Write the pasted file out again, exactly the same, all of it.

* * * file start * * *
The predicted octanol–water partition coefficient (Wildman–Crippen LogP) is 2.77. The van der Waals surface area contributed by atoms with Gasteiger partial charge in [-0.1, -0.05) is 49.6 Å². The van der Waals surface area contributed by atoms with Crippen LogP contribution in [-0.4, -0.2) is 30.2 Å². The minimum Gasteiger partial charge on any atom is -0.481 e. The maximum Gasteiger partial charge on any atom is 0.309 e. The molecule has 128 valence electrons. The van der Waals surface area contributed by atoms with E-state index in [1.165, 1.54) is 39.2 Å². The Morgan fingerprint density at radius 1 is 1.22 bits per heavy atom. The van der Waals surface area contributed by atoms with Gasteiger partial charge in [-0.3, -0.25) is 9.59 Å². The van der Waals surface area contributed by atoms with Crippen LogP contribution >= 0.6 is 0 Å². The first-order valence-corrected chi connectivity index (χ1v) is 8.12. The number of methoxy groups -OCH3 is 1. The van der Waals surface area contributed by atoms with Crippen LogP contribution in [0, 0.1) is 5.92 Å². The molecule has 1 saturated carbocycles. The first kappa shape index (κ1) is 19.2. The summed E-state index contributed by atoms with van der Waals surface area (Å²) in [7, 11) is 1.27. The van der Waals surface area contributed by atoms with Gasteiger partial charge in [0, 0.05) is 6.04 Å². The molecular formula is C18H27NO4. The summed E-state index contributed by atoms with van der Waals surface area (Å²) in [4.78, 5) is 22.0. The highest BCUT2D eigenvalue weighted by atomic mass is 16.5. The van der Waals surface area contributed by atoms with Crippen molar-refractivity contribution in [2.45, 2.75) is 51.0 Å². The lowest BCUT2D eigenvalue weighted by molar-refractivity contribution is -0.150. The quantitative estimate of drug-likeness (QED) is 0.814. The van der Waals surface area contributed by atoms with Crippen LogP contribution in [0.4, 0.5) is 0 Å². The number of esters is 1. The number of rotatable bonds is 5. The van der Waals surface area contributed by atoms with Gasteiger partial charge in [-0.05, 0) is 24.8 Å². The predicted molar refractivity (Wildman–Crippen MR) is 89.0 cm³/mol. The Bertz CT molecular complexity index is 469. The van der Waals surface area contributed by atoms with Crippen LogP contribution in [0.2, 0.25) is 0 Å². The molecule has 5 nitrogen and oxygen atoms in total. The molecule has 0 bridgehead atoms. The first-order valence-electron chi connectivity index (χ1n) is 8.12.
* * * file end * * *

The predicted octanol–water partition coefficient (Wildman–Crippen LogP) is 2.77. The van der Waals surface area contributed by atoms with Gasteiger partial charge in [-0.1, -0.05) is 49.6 Å². The van der Waals surface area contributed by atoms with Crippen LogP contribution in [-0.4, -0.2) is 30.2 Å². The minimum Gasteiger partial charge on any atom is -0.481 e. The maximum Gasteiger partial charge on any atom is 0.309 e. The molecule has 128 valence electrons. The van der Waals surface area contributed by atoms with E-state index in [1.165, 1.54) is 39.2 Å². The Morgan fingerprint density at radius 1 is 1.22 bits per heavy atom. The van der Waals surface area contributed by atoms with Gasteiger partial charge in [-0.3, -0.25) is 9.59 Å². The van der Waals surface area contributed by atoms with Crippen LogP contribution >= 0.6 is 0 Å². The first-order valence-corrected chi connectivity index (χ1v) is 8.12. The number of methoxy groups -OCH3 is 1. The van der Waals surface area contributed by atoms with Crippen LogP contribution in [0, 0.1) is 5.92 Å². The molecule has 1 saturated carbocycles. The first kappa shape index (κ1) is 19.2. The summed E-state index contributed by atoms with van der Waals surface area (Å²) in [7, 11) is 1.27. The van der Waals surface area contributed by atoms with Gasteiger partial charge in [0, 0.05) is 6.04 Å². The molecular formula is C18H27NO4. The summed E-state index contributed by atoms with van der Waals surface area (Å²) in [4.78, 5) is 22.0. The highest BCUT2D eigenvalue weighted by atomic mass is 16.5. The van der Waals surface area contributed by atoms with Crippen molar-refractivity contribution in [2.45, 2.75) is 51.0 Å². The lowest BCUT2D eigenvalue weighted by molar-refractivity contribution is -0.150. The quantitative estimate of drug-likeness (QED) is 0.814. The van der Waals surface area contributed by atoms with Crippen LogP contribution in [0.4, 0.5) is 0 Å². The number of esters is 1. The number of rotatable bonds is 5. The van der Waals surface area contributed by atoms with Gasteiger partial charge in [-0.05, 0) is 24.8 Å². The predicted molar refractivity (Wildman–Crippen MR) is 89.0 cm³/mol. The Bertz CT molecular complexity index is 469. The van der Waals surface area contributed by atoms with Crippen LogP contribution in [0.2, 0.25) is 0 Å². The molecule has 5 nitrogen and oxygen atoms in total. The molecule has 0 bridgehead atoms. The first-order valence-electron chi connectivity index (χ1n) is 8.12.